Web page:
- The Washington Times - Wednesday, January 22, 2020

Rep. Hakeem Jeffries, New York Democrat, quoted the late rap artist known as The Notorious B.I.G. near the tail end of the first day of President Trump’s impeachment trial Tuesday.

Mr. Jeffries, one of seven House members serving as an impeachment manager in the president’s Senate trial, recited a lyric from the rapper’s 1994 song “Juicy” while responding to an argument presented moments earlier by defense lawyer Jay Sekulow, a member of Mr. Trump’s legal team.

Questioning the motives for impeaching the president, Mr. Sekulow asked from the Senate floor: “Why are we here?”

Mr. Jeffries subsequently provided an explanation for impeachment that concluded with the congressman partially quoting the hip-hop classic.

“We are here, sir, because President Trump pressured a foreign government to target an American citizen for political and personal gain,” Mr. Jeffries said. “We are here, sir, because President Trump solicited foreign interference in the 2020 election and corrupted our democracy. We are here, sir, because President Trump withheld $391 million in military aid from a vulnerable Ukraine without justification in a manner that has been deemed unlawful. We are here, sir, because President Donald Trump elevated his personal political interests and subordinated the national security interests of the United States of America. We are here, sir, because President Trump corruptly abused his power and then he tried to cover it up.



“And we are here, sir, to follow the facts, apply the law, be guided by the Constitution and present the truth to the American people. That is why we are here, Mr. Sekulow,” Mr. Jeffries continued before citing a line from the song: “And if you don’t know, now you know.”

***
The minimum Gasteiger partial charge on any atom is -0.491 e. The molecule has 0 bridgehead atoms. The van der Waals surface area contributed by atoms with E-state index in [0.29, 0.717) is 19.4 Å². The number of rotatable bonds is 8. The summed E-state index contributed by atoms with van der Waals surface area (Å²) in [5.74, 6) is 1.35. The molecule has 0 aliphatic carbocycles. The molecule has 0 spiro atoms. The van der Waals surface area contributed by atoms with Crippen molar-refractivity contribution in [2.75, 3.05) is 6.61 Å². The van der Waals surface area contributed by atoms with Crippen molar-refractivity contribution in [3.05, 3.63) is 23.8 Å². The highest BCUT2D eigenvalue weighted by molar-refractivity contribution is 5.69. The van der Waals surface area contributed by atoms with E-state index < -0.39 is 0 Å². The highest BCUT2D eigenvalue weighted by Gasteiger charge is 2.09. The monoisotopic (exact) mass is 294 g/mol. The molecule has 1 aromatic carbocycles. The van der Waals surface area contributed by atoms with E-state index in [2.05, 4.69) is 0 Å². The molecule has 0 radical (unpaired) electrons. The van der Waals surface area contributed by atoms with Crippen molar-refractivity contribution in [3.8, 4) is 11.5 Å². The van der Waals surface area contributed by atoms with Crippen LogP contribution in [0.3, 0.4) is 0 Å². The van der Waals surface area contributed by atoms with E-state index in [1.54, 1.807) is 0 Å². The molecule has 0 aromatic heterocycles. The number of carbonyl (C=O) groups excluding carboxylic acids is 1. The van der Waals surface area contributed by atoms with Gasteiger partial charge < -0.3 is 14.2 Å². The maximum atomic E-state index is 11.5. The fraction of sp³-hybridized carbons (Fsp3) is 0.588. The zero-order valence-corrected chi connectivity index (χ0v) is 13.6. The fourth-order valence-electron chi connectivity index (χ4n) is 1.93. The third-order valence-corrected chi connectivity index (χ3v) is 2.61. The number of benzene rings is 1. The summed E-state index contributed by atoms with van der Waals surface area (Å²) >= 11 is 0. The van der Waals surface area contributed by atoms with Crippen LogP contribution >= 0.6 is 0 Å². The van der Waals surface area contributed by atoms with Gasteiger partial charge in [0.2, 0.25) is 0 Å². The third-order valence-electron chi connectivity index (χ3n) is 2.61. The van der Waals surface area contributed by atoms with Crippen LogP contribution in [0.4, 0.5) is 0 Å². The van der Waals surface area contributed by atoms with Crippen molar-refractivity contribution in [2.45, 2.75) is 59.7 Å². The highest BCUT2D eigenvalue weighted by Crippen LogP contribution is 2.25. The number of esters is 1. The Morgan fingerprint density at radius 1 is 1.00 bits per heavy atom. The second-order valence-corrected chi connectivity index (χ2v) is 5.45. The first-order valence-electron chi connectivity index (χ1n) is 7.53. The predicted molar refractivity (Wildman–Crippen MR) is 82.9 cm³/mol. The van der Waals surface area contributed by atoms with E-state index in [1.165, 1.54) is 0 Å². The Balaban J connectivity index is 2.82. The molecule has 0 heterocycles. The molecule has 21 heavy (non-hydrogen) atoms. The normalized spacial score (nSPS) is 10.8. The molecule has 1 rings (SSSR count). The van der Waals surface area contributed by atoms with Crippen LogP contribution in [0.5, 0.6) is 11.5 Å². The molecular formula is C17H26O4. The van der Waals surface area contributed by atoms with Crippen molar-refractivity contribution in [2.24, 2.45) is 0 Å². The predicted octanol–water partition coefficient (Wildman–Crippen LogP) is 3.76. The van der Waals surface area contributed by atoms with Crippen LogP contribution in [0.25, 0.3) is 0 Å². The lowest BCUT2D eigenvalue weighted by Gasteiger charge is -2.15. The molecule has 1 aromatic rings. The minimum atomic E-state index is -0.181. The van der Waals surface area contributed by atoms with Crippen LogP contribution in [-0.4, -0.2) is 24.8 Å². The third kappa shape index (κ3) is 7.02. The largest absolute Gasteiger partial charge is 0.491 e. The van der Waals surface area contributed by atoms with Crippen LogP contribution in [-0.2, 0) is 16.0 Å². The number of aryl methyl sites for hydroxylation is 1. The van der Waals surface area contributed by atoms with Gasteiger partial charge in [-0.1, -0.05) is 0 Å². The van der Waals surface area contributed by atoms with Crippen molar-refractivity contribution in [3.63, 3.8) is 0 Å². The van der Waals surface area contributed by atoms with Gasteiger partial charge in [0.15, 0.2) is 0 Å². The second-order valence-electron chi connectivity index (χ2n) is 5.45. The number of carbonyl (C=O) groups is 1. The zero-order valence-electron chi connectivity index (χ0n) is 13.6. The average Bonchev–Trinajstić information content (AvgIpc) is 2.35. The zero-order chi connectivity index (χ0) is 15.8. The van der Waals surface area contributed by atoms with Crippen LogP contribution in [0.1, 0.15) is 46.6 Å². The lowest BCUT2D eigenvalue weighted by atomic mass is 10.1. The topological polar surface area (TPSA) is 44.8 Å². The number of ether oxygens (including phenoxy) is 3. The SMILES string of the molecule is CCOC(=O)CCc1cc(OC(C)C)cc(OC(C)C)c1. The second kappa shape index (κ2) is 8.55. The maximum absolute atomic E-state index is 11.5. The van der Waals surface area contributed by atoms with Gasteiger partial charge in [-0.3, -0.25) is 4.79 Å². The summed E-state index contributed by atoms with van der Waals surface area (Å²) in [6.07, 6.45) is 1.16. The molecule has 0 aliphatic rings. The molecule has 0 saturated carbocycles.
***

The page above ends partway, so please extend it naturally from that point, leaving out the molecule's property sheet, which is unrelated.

Born in Brooklyn as Christopher Wallace and also known as Biggie Smalls, the rapper and future Rock and Roll Hall of Fame inductee was fatally shot in 1997 at the age of 24.

Wallace was raised in Clinton Hill, a neighborhood in north-central Brooklyn included in New York’s 8th Congressional District represented in the House by Mr. Jeffries since 2013.

A fellow Brooklyn native, Mr. Jeffries previously mentioned Wallace on Capitol Hill while honoring the late rapper on the House floor in 2017 on the 20th anniversary of his death.

“We know he went from negative to positive and emerged as one of the world most important hip-hop stars” Mr. Jeffries said then. “His rags-to-riches life story is the classic embodiment of the American dream. Biggie Smalls is gone but he will never be forgotten. Rest in peace, Notorious B.I.G. — where Brooklyn at?”

The Senate is scheduled to reconvene Wednesday afternoon for the second day of the president’s impeachment trial.

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